Pubdate: Tue, 17 Mar 2015
Source: Herald, The (Everett, WA)
Copyright: 2015 Associated Press
Author: Peter Orsi, Associated Press


High-End Imports, Home Cultivation Increasing

MEXICO CITY (AP) - Once upon a time, Mexican marijuana was the gold 
standard for U.S. pot smokers. But in the new world of legal markets 
and gourmet weed, aficionados here are looking to the United States 
and Europe for the good stuff.

Instead of Acapulco Gold, Mexican smokers want strains like Liberty 
Haze and Moby Dick - either importing high-potency boutique pot from 
the United States, or growing it here in secret gardens that use 
techniques perfected abroad.

It's a small but growing market in a country where marijuana is 
largely illegal, unlike Colorado and Washington that have legalized 
recreational use, and others where medicinal pot is available.

A text message will bring a Mexico City dealer to the customer's 
doorstep with a menu of high-end buds for sale at the swipe of a 
credit card through a smartphone reader. Hydroponic shops have sprung 
up that supply equipment to those who want to cultivate potent 
strains in sophisticated home-grown operations. Some even are setting 
up pot cooperatives to share costs like high electrical bills and 
swap what they grow with each other.

"I know people who are architects, executives, lawyers ... who went 
to the United States or Europe," said Antoine Robbe, the 35-year-old, 
French-born proprietor of Hydrocultivos, one of the shops. They say, 
"'Man, why don't we have this in my country?"'

So far, reports of U.S.-grown marijuana making its way south have 
been only anecdotal but enough to raise concern, according to 
Alejandro Mohar, a Mexican physician and member of the U.N. 
International Narcotics Control Board.

A U.S. Drug Enforcement Administration official told NPR in December 
that Mexican cartel operatives were smuggling in high-end U.S. 
marijuana to sell to wealthy customers, though there's no sign so far 
of a massive southward trade. The DEA declined to comment further in 
response to a request from the AP.

In Mexico City, several people said they have seen freezer-size bags 
of marijuana here labeled as being for medicinal use in Los Angeles.

Mexico allows people to carry up to 5 grams of pot for personal use 
but bans sale and growing. Historically, there has been little social 
tolerance for pot use, with "marijuanos" stigmatized as slackers or 
supporters of the deadly drug trade.

Mexico growers say their home-cultivation phenomenon is removed from 
the grisly narcowars that have wracked the country. In fact, growing 
and swapping among themselves, they contend, allows them to avoid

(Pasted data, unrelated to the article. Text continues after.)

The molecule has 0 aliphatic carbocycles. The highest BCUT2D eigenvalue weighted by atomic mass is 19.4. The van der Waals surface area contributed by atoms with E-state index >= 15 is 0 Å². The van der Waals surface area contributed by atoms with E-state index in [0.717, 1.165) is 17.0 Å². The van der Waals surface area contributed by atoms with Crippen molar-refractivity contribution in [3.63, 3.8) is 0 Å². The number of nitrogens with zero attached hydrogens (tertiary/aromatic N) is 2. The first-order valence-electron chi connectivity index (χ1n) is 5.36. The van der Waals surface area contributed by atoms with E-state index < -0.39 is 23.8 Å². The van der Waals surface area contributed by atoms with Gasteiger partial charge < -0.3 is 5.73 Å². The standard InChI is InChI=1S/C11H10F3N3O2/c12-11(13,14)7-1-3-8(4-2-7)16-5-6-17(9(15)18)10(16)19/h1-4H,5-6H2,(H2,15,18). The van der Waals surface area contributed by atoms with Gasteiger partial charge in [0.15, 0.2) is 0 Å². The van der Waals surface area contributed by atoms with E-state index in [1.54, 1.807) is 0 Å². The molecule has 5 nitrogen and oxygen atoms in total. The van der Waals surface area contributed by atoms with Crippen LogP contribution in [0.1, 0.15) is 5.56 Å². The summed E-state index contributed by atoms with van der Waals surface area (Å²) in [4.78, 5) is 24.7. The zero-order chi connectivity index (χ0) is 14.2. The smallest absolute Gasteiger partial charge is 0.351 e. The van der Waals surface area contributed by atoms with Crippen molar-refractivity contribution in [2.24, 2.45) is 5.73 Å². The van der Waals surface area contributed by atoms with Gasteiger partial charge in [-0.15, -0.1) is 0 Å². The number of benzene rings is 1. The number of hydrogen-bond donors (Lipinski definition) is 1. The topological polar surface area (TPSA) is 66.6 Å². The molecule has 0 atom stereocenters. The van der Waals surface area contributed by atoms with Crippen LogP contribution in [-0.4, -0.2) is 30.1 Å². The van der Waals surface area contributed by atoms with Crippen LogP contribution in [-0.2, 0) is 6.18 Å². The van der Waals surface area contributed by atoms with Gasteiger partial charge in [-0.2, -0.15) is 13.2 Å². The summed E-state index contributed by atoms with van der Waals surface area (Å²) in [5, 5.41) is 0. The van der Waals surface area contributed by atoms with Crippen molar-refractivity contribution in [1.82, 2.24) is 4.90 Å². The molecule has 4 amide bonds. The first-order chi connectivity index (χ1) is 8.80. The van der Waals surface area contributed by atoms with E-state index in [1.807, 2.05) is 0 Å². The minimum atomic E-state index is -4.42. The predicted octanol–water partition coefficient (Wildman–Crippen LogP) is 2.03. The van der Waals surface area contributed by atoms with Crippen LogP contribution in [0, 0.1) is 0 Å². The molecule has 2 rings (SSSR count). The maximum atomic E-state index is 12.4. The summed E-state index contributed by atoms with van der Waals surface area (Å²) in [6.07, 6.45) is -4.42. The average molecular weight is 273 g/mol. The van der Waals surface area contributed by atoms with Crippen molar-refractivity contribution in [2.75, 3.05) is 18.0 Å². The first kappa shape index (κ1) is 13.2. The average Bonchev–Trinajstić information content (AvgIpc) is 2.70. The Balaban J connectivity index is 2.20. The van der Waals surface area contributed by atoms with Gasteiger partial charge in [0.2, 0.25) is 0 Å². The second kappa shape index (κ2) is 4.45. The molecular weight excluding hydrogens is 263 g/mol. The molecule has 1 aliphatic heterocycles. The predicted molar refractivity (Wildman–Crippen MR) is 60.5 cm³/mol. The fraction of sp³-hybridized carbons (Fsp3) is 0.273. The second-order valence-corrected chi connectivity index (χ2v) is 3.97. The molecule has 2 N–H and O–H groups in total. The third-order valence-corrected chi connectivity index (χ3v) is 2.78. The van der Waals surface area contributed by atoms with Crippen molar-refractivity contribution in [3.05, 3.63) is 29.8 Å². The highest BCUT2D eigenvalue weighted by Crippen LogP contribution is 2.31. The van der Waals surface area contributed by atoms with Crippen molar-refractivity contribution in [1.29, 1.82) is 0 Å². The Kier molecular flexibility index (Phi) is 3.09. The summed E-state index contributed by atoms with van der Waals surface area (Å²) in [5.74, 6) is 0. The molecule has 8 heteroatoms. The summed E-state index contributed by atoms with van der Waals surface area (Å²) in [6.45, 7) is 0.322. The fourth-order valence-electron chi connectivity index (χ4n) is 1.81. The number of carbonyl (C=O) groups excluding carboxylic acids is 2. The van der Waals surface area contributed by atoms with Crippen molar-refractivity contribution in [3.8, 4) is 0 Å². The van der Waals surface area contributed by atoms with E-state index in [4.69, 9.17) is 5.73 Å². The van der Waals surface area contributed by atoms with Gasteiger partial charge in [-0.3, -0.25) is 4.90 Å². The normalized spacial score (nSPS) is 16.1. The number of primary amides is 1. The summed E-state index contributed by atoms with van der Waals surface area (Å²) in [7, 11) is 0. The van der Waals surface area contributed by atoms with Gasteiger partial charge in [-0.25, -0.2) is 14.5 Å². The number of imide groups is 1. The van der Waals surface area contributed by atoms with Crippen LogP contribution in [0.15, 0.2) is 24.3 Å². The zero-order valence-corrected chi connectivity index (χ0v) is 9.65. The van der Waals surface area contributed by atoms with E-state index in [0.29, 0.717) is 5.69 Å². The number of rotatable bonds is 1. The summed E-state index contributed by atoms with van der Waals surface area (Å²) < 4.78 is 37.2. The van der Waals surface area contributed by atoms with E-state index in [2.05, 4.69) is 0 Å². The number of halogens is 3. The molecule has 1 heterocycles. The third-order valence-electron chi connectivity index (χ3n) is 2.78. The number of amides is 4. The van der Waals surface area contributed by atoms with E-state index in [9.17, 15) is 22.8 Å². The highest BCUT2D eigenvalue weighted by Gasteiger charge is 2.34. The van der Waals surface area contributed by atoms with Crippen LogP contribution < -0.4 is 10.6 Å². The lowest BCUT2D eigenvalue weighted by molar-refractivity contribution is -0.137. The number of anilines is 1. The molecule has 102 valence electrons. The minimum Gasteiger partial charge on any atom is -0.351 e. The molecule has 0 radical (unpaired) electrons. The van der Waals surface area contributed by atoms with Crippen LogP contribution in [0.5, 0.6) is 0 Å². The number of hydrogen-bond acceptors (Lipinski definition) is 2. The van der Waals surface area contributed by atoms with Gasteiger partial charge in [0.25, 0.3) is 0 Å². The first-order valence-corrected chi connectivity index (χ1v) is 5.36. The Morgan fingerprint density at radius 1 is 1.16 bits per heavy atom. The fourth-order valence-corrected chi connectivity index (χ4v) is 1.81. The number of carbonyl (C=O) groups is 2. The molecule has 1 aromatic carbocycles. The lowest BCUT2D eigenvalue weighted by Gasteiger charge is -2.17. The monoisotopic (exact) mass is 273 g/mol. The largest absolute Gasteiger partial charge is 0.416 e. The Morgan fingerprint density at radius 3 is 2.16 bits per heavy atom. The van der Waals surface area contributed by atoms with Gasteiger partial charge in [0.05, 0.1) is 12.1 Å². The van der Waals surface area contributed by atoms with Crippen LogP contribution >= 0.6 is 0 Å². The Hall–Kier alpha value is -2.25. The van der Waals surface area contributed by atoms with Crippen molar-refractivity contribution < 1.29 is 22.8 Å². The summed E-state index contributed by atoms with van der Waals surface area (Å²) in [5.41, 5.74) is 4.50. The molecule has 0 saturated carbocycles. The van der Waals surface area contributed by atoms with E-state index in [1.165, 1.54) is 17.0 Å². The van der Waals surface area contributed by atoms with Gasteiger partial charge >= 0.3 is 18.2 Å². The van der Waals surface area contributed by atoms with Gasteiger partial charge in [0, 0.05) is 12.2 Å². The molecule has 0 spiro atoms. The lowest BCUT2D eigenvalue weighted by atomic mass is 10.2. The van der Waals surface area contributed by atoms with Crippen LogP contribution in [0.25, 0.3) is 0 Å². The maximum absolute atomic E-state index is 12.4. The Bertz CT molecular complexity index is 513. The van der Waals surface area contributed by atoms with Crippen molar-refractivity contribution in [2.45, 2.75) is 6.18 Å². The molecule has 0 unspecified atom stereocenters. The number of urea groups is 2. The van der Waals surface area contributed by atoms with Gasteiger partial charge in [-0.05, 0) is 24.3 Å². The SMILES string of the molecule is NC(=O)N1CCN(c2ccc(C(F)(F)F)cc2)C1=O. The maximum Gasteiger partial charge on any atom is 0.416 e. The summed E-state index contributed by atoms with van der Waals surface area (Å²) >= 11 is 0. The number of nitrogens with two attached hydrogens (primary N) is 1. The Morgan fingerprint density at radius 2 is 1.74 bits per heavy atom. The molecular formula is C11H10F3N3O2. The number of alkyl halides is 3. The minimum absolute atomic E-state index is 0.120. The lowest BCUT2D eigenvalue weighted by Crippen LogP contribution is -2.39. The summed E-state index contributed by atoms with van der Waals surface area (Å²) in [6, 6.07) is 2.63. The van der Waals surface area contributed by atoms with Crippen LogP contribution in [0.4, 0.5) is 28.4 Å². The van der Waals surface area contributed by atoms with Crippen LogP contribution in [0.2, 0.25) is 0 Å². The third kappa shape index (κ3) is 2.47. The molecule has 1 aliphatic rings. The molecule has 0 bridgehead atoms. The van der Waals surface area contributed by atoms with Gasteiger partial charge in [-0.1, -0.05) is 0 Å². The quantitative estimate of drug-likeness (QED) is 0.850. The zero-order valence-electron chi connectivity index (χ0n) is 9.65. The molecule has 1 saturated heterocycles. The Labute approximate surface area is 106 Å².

supporting the cartels.

"I'm not a narco, dude. I just like to smoke," said Daniel, a 
32-year-old living in the bohemian Roma neighborhood. He spoke on 
condition that his last name not be used because, he said, his 
home-grow operation is "super-illegal" despite being for personal use only.

Mexican law provides for prison sentences of up to 25 years for 
people convicted of producing, trafficking or selling drugs.

Home growers say they are forming cooperatives to share the costs of 
the indoor-gardening gear and high electric bills and swap harvests 
with each other, many building their club model with skills first 
imported by foreigners.

Last year, Homero Fernandez, a 29-year-old event promoter, teamed up 
with about a dozen people to form a pot club, each paying about $200 
to buy a hydroponic grow kit now tended to by one of the members.

Today, the club has about 50 to 60 plants that produce enough sativa 
buds to satisfy the members, some of them heavy smokers, who are able 
to purchase an ounce of high-end pot for between $95 and $130, less 
than half of what they'd pay a dealer.

The end result is pot with around 15 to 20 percent THC, the 
high-generating component of marijuana, compared to 3 to 8 percent in 
the Mexican "brick weed" more commonly sold here and north of the 
border. Some people are also producing concentrates with 60 to 99.6 
percent THC, the strongest of which are too powerful to be smoked in 
a pipe or joint.

"It comes out much cheaper than paying for even regular pot ... and 
the quality is much higher," said Fernandez. "What gets produced is 
exclusively for us. Nothing more, and it doesn't get sold outside" the club.

The market for gourmet weed is still minuscule next to the 
multibilliondollar marijuana export trade dominated by the cartels. 
According to DEA statistics, seizures along the border last year 
accounted for more than 2.2 million pounds of pot.

The hydroponic shops don't sell seeds or pot and thus stay on the 
right side of the law. Like others, Daniel ordered seeds online from 
a company in Spain.

Just as seeds increasingly are crossing borders, Fernandez said, 
wider acceptance abroad is reshaping attitudes in Mexico.

"The United States, with this boom of regularization and this boom of 
legal marijuana, all that arrives here and has an impact on cannabis culture."
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MAP posted-by: Jay Bergstrom